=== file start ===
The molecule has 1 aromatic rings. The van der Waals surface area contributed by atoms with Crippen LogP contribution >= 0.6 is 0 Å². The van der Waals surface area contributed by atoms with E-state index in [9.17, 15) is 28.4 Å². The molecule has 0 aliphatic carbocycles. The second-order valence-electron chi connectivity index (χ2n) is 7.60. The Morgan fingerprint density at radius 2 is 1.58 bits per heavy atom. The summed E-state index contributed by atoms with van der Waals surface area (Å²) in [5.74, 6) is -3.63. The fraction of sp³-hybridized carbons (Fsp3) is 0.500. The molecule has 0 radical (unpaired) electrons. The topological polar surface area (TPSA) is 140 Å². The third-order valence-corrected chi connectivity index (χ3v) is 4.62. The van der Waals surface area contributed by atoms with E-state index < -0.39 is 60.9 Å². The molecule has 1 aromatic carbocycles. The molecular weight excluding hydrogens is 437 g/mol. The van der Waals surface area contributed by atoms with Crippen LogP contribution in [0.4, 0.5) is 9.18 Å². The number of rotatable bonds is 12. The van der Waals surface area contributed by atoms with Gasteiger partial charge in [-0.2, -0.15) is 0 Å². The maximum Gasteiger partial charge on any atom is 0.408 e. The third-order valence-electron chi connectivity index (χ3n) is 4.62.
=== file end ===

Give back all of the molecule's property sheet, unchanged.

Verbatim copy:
The molecule has 1 aromatic rings. The van der Waals surface area contributed by atoms with Crippen LogP contribution >= 0.6 is 0 Å². The van der Waals surface area contributed by atoms with E-state index in [9.17, 15) is 28.4 Å². The molecule has 0 aliphatic carbocycles. The second-order valence-electron chi connectivity index (χ2n) is 7.60. The Morgan fingerprint density at radius 2 is 1.58 bits per heavy atom. The summed E-state index contributed by atoms with van der Waals surface area (Å²) in [5.74, 6) is -3.63. The fraction of sp³-hybridized carbons (Fsp3) is 0.500. The molecule has 0 radical (unpaired) electrons. The topological polar surface area (TPSA) is 140 Å². The third-order valence-corrected chi connectivity index (χ3v) is 4.62. The van der Waals surface area contributed by atoms with E-state index < -0.39 is 60.9 Å². The molecule has 1 aromatic carbocycles. The molecular weight excluding hydrogens is 437 g/mol. The van der Waals surface area contributed by atoms with Crippen LogP contribution in [0.4, 0.5) is 9.18 Å². The number of rotatable bonds is 12. The van der Waals surface area contributed by atoms with Gasteiger partial charge in [-0.2, -0.15) is 0 Å². The maximum Gasteiger partial charge on any atom is 0.408 e. The third-order valence-electron chi connectivity index (χ3n) is 4.62.